Listen up: The items can be imbued with greater intelligence, allowing them to respond to simple voice commands such as “come,” “hide,” “open,” “close,” and “defend.” Storage items can be asked to produce specific objects provided that the object is identified going in. Example: If you put a piece of jewelry into a volume-expanded Praxis bag and tell it “gold ring,” you can later open the bag and say “gold ring please” and, when you reach inside, it will be the first thing you touch. Side note: like Praxis, the items respond better to politeness and will learn more if treated well.
Note: Only items that she makes herself can have these powers, and these are distributed only by Praxis or people who have specifically spoken with her or played out her helping them to make an item.
Generally speaking, Praxis is easygoing and calm. She treats those around her equally, provided they are civil to her. From growing up in a bustling workshop, she is at home in the company of others and finds camaraderie easy and comfortable. She’s better at listening than at talking, but, when she does speak, she has a voice that carries over the clang of metal and the roaring of furnaces. She couldn’t care less about her own appearance despite the fact that she keeps all of her metalwork and equipment brightly polished, finely honed, and rust free. The focus and discipline she has learned from her time in the workshops and on the training mats has given her the ability to sit still for long periods of time, unlike most demigods. When offended or upset, her preferred method of retribution is a punch to whatever portion of the offender is closest, with consideration given to the gravity of the offense to determine how hard the punch will be. Given that she is a daughter of Hephaestus who spends most of her time hammering heavy pieces of very hot metal, the threat of a punch from her is a serious threat. The one time she exhibits devious creativity is when avenging a more serious offense, especially ones delivered with obvious malice.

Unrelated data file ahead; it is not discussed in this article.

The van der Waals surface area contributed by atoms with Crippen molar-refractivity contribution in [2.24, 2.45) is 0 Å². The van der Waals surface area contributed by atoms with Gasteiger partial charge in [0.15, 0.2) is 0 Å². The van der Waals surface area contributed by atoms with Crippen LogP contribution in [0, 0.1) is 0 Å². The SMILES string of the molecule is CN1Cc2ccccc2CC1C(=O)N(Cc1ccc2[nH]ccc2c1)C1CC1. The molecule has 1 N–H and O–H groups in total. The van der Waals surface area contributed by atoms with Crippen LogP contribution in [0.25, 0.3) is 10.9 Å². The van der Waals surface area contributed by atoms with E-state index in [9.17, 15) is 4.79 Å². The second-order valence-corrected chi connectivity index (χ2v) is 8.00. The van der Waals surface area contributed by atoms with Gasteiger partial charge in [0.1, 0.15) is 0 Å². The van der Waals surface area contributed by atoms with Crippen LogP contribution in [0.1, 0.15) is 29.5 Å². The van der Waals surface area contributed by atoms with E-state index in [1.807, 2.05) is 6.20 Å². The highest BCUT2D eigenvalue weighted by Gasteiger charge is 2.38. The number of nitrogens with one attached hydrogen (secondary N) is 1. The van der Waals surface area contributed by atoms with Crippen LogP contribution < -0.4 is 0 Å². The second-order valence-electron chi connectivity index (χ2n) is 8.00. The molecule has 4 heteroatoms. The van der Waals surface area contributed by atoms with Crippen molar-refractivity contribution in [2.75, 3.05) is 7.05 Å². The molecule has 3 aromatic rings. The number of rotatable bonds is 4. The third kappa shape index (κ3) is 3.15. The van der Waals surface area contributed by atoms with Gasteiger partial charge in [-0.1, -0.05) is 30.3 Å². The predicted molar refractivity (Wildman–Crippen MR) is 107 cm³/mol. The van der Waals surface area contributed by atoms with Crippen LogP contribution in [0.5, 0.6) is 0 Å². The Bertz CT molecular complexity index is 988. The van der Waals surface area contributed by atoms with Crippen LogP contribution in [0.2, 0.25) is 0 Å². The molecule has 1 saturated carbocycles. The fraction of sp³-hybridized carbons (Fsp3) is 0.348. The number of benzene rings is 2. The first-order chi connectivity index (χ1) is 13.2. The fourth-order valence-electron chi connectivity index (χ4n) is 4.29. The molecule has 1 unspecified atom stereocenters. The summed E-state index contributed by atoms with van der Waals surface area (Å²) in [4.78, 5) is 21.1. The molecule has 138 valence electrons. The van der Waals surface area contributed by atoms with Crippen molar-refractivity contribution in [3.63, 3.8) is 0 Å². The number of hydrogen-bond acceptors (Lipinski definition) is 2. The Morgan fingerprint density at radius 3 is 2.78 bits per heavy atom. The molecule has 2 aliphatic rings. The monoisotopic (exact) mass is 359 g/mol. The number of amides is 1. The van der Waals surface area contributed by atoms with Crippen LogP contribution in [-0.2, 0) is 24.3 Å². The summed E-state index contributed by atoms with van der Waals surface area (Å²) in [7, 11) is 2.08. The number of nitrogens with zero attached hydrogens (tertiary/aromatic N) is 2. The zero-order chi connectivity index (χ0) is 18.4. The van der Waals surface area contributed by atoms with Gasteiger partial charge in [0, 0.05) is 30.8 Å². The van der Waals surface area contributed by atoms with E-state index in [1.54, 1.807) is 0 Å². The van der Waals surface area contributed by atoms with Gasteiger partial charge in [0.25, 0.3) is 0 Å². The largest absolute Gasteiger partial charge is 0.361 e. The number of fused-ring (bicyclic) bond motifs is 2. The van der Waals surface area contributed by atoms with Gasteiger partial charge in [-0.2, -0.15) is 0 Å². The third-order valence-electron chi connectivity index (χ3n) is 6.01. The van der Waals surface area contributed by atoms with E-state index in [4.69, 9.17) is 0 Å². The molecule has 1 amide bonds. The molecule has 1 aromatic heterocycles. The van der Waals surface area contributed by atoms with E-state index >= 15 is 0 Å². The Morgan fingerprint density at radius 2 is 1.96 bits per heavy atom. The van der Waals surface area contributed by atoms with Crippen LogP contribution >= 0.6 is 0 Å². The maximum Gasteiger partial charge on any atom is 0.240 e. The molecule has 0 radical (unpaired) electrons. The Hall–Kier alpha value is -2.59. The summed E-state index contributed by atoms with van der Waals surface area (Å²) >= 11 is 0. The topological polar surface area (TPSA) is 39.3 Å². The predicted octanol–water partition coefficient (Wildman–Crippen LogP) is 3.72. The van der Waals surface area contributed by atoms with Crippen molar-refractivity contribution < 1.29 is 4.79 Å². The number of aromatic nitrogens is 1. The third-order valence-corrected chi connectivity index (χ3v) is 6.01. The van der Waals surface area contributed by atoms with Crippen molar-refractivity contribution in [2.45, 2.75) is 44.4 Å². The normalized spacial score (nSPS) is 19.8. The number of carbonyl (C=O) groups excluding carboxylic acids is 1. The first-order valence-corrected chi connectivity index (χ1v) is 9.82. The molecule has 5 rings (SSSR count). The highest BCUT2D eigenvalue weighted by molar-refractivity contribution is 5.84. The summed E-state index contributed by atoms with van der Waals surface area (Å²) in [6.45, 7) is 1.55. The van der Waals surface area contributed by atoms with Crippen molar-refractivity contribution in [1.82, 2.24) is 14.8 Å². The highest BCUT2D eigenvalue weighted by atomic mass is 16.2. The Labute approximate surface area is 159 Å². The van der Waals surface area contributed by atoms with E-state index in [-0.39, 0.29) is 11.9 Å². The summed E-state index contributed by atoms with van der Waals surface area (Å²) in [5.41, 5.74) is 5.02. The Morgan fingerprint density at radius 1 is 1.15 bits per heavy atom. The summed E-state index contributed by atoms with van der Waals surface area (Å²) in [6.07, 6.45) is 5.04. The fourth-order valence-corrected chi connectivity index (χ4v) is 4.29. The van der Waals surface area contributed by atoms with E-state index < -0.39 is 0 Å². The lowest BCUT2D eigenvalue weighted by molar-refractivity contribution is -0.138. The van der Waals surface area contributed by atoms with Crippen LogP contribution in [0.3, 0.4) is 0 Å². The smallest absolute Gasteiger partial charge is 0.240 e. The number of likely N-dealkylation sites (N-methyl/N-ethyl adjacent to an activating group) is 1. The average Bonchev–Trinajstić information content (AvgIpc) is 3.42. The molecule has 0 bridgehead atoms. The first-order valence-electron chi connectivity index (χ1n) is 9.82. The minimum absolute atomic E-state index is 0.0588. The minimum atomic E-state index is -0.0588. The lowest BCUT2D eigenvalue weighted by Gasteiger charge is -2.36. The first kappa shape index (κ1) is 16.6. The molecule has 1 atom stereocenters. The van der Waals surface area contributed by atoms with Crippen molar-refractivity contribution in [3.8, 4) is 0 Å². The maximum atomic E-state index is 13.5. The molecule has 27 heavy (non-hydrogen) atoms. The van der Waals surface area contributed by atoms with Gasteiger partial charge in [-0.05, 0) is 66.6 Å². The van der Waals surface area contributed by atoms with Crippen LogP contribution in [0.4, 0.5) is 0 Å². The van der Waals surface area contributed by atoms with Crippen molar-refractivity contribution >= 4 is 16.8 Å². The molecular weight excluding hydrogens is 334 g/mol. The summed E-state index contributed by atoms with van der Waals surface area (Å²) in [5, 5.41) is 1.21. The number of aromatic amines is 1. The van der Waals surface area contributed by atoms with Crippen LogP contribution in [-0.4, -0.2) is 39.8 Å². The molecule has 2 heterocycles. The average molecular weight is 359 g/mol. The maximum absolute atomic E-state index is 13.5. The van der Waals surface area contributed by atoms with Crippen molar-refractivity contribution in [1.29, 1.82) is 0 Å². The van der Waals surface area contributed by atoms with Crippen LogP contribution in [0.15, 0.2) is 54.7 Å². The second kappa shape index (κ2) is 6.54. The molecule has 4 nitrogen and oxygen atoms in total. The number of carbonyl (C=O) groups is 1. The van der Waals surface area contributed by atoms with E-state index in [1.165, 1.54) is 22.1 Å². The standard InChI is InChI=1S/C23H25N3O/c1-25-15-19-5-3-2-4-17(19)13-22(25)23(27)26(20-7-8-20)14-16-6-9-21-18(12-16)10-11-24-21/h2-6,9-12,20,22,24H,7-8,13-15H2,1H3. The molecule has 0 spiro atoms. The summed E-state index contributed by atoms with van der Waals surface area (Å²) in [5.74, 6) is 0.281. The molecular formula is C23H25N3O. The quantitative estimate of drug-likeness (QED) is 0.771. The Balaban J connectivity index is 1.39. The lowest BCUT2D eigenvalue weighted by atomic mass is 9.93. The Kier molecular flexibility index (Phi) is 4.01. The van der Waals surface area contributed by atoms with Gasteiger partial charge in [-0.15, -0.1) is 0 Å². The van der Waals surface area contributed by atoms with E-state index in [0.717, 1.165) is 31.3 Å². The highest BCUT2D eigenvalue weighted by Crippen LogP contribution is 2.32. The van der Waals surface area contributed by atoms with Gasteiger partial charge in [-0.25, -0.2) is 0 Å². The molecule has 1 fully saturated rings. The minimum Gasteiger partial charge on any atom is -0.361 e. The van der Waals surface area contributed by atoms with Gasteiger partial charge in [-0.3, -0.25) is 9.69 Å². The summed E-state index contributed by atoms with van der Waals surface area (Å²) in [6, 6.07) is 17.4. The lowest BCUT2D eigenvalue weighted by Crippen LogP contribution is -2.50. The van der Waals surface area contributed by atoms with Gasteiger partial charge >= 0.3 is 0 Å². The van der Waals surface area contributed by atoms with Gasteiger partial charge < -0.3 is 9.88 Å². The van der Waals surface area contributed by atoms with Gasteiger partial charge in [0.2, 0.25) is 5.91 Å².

Iron will-Praxis is entirely stubborn. When she sets her mind to a task, she can focus to the exclusion of all other needs, including meals and sleep, until it is accomplished. She is rather like a runaway train: to change her course, you have to derail her completely, often best accomplished by a heavy blow or knocking her down. Praxis is too single-minded to adjust her own course once she is set, even if her current path will bring her squarely into the center of danger. Though it seems entirely detrimental, she developed this trait to combat her ADHD.
Praxis is the granddaughter of a farrier who enjoyed crafting tools and weapons in his free time. His only child, Emily, was raised in her father’s forge since her mother died in childbirth. Praxis’ mother enjoyed learning the trade from a master at a time when, usually, a girl would not have been welcomed. Despite the attitudes of others in her trade, she persisted in her career as a smith, though she found her true passion during the studio glass movement of the 1960s. Her passion for fire and the beautiful things it could create attracted the attention of the god of fire and forges.